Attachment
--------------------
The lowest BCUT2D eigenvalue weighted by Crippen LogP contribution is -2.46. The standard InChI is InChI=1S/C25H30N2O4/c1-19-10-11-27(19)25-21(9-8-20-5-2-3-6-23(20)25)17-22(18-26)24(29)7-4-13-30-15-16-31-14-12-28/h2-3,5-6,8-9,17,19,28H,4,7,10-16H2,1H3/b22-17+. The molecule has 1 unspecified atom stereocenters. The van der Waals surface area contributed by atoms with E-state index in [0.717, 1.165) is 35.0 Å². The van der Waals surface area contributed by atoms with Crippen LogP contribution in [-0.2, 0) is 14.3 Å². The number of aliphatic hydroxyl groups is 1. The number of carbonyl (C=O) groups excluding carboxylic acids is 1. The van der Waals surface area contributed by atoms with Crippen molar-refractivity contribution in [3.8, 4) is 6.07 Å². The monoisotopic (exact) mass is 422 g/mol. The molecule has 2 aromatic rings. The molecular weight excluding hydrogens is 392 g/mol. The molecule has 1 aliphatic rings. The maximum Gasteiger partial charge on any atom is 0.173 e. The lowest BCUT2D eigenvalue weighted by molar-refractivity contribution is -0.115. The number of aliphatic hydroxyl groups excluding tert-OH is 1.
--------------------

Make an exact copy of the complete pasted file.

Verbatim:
The lowest BCUT2D eigenvalue weighted by Crippen LogP contribution is -2.46. The standard InChI is InChI=1S/C25H30N2O4/c1-19-10-11-27(19)25-21(9-8-20-5-2-3-6-23(20)25)17-22(18-26)24(29)7-4-13-30-15-16-31-14-12-28/h2-3,5-6,8-9,17,19,28H,4,7,10-16H2,1H3/b22-17+. The molecule has 1 unspecified atom stereocenters. The van der Waals surface area contributed by atoms with E-state index in [0.717, 1.165) is 35.0 Å². The van der Waals surface area contributed by atoms with Crippen LogP contribution in [-0.2, 0) is 14.3 Å². The number of aliphatic hydroxyl groups is 1. The number of carbonyl (C=O) groups excluding carboxylic acids is 1. The van der Waals surface area contributed by atoms with Crippen molar-refractivity contribution in [3.8, 4) is 6.07 Å². The monoisotopic (exact) mass is 422 g/mol. The molecule has 2 aromatic rings. The molecular weight excluding hydrogens is 392 g/mol. The molecule has 1 aliphatic rings. The maximum Gasteiger partial charge on any atom is 0.173 e. The lowest BCUT2D eigenvalue weighted by molar-refractivity contribution is -0.115. The number of aliphatic hydroxyl groups excluding tert-OH is 1.